A strange twist of fate connects a British soldier fighting in the First World War in 1916 with a young woman living in modern-day England a century later, in this haunting literary time travel novel.
Two people, two battles: one against the invading Germans on the battlefields of 1916 France, the other against a substandard, uncaring mental health facility in modern-day England. Part war story, part timeslip, part love story – and at the same time a meditation on the themes of war, mental illness, identity and art, Beyond The Moon is an intelligent, captivating debut novel, perfect for book clubs.
In 1916 1st Lieutenant Robert Lovett is a patient at Coldbrook Hall military hospital in Sussex, England. A gifted artist, he’s been wounded fighting in the Great War. Shell shocked and suffering from hysterical blindness he can no longer see his own face, let alone paint, and life seems increasingly hopeless.
A century later in 2017, medical student Louisa Casson has just lost her beloved grandmother – her only family. Heartbroken, she drowns her sorrows in alcohol on the South Downs cliffs – only to fall accidentally part-way down. Doctors fear she may have attempted suicide, and Louisa finds herself involuntarily admitted to Coldbrook Hall – now a psychiatric hospital, an unfriendly and chaotic place.
Then one day, while secretly exploring the old Victorian hospital’s ruined, abandoned wing, Louisa hears a voice calling for help, and stumbles across a dark, old-fashioned hospital room. Inside, lying on the floor, is a mysterious, sightless young man, who tells her he was hurt at the Battle of the Somme, a WW1 battle a century ago. And that his name is Lieutenant Robert Lovett…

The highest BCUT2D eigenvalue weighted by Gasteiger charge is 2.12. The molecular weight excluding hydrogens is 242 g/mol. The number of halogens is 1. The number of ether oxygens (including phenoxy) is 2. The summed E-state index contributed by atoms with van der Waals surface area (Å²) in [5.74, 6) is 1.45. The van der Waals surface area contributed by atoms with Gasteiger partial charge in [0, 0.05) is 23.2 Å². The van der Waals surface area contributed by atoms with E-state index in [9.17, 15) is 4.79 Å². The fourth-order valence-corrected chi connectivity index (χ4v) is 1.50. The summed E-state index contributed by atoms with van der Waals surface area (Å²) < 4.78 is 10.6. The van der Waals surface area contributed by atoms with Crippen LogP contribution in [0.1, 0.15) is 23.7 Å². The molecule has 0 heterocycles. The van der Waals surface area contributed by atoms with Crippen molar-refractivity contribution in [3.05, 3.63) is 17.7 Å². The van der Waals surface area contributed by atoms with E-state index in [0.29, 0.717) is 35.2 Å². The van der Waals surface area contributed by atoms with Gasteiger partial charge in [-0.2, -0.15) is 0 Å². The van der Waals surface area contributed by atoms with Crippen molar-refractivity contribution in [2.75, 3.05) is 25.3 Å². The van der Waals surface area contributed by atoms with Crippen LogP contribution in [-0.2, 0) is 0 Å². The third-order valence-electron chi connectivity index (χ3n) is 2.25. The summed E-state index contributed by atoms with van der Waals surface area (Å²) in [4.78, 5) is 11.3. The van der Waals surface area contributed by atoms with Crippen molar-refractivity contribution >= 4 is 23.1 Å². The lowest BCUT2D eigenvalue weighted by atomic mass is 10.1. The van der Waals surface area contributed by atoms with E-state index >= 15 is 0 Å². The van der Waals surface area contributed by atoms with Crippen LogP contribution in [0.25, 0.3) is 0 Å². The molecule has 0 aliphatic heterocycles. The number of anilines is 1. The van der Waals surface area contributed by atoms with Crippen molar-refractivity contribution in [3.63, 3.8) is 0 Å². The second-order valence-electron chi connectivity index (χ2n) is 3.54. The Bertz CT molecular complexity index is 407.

*NB Contains graphic descriptions of war violence and injuries, as well as profanity and mild sex.
Content warning: mental illness, graphic war scenes
I don’t have the emotional fortitude to read books set during war time regularly but I couldn’t bring myself to turn down a review copy of this audiobook – a hauntingly moving love story paired up with narration by one of my all time favourite actresses.
Liz May Brice’s voice is perfectly suited to this book, she seamlessly flips between male and female characters as well as POVs, and held my attention right to the end. This is one of those stories that is made even better by an audio performance.
Louisa lives in 2017 and is sectioned following a suspected suicide attempt, she’s moved to an underfunded and uninterested psychiatric hospital where all of her (and my) nightmares come to pass, being made powerless and having all of her choices taken away from her.
During an exploration of the abandoned parts of the hospital, she travels through time and finds herself in 1917, at the bedside of a handsome but shell-shocked Robert Lovett. They instantly form a deep connection, they both understand what it is to not have control over their lives and to want something more.
Time travel is always a dodgy concept for me, I tend to avoid it because I’m nerdy enough that I need it to make logical sense to me but lazy enough that I don’t want to get a PhD in transtemporal travel. This book hit the sweet spot, there’s no science to it but it makes enough logical sense to satisfy the reader.
Lousia and Robert are brilliant characters, they’re both exceptional in their fields and dedicated to what they do, which means that they’re not defined by their love story. However, their fields both involve lots of violence, loss and dismemberment, which is definitely not going to be suitable for all readers.
They face their individual battles, which are suspenseful and unpredictable, until I was desperate for their happily ever to hurry up before my heart broke for them.
If you dig historical fiction, romance and/or having your still beating heart ripped out and served to you on fine china, this is the book for you.